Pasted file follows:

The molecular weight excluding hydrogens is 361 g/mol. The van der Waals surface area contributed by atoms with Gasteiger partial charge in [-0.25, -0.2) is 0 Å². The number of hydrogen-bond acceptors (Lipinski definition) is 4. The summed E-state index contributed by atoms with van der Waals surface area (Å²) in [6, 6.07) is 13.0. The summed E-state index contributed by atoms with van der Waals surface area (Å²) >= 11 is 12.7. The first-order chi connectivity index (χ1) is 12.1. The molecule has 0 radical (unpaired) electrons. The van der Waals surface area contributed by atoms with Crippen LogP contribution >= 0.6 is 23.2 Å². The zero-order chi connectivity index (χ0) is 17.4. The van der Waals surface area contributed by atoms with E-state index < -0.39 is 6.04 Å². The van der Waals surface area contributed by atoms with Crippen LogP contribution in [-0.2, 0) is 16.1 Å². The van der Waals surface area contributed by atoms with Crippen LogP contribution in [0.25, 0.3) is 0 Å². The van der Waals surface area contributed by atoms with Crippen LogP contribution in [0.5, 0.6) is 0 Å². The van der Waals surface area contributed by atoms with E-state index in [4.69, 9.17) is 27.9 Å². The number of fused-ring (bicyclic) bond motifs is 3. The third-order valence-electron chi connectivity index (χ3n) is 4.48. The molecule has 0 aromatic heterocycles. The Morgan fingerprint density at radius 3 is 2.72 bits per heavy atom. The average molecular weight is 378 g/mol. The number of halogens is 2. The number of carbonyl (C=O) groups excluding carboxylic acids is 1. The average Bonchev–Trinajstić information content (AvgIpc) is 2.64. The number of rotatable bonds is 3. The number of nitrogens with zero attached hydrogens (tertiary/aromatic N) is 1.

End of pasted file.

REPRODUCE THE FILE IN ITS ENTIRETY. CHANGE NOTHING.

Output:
The molecular weight excluding hydrogens is 361 g/mol. The van der Waals surface area contributed by atoms with Gasteiger partial charge in [-0.25, -0.2) is 0 Å². The number of hydrogen-bond acceptors (Lipinski definition) is 4. The summed E-state index contributed by atoms with van der Waals surface area (Å²) in [6, 6.07) is 13.0. The summed E-state index contributed by atoms with van der Waals surface area (Å²) >= 11 is 12.7. The first-order chi connectivity index (χ1) is 12.1. The molecule has 0 radical (unpaired) electrons. The van der Waals surface area contributed by atoms with Crippen LogP contribution >= 0.6 is 23.2 Å². The zero-order chi connectivity index (χ0) is 17.4. The van der Waals surface area contributed by atoms with E-state index < -0.39 is 6.04 Å². The van der Waals surface area contributed by atoms with Crippen LogP contribution in [-0.2, 0) is 16.1 Å². The van der Waals surface area contributed by atoms with Crippen LogP contribution in [0.25, 0.3) is 0 Å². The van der Waals surface area contributed by atoms with Crippen LogP contribution in [0.5, 0.6) is 0 Å². The van der Waals surface area contributed by atoms with E-state index in [4.69, 9.17) is 27.9 Å². The number of fused-ring (bicyclic) bond motifs is 3. The third-order valence-electron chi connectivity index (χ3n) is 4.48. The molecule has 0 aromatic heterocycles. The Morgan fingerprint density at radius 3 is 2.72 bits per heavy atom. The average molecular weight is 378 g/mol. The number of halogens is 2. The number of carbonyl (C=O) groups excluding carboxylic acids is 1. The average Bonchev–Trinajstić information content (AvgIpc) is 2.64. The number of rotatable bonds is 3. The number of nitrogens with zero attached hydrogens (tertiary/aromatic N) is 1.